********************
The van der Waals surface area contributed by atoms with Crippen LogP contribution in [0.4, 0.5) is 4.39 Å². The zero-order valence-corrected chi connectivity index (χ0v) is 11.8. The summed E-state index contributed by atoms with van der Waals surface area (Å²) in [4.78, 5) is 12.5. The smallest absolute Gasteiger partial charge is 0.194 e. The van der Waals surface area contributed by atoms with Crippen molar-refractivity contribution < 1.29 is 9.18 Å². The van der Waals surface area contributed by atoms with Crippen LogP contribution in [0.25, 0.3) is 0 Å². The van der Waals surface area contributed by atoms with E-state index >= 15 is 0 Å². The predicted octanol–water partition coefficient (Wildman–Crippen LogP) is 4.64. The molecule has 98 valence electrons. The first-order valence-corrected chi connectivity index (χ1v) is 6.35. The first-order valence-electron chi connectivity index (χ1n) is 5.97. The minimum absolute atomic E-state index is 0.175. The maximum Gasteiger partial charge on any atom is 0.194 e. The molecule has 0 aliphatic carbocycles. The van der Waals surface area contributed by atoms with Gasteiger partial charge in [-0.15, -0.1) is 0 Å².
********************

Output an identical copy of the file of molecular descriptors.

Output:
The van der Waals surface area contributed by atoms with Crippen LogP contribution in [0.4, 0.5) is 4.39 Å². The zero-order valence-corrected chi connectivity index (χ0v) is 11.8. The summed E-state index contributed by atoms with van der Waals surface area (Å²) in [4.78, 5) is 12.5. The smallest absolute Gasteiger partial charge is 0.194 e. The van der Waals surface area contributed by atoms with Crippen molar-refractivity contribution < 1.29 is 9.18 Å². The van der Waals surface area contributed by atoms with Crippen LogP contribution in [0.25, 0.3) is 0 Å². The van der Waals surface area contributed by atoms with E-state index >= 15 is 0 Å². The predicted octanol–water partition coefficient (Wildman–Crippen LogP) is 4.64. The molecule has 98 valence electrons. The first-order valence-corrected chi connectivity index (χ1v) is 6.35. The first-order valence-electron chi connectivity index (χ1n) is 5.97. The minimum absolute atomic E-state index is 0.175. The maximum Gasteiger partial charge on any atom is 0.194 e. The molecule has 0 aliphatic carbocycles. The van der Waals surface area contributed by atoms with Gasteiger partial charge in [-0.15, -0.1) is 0 Å².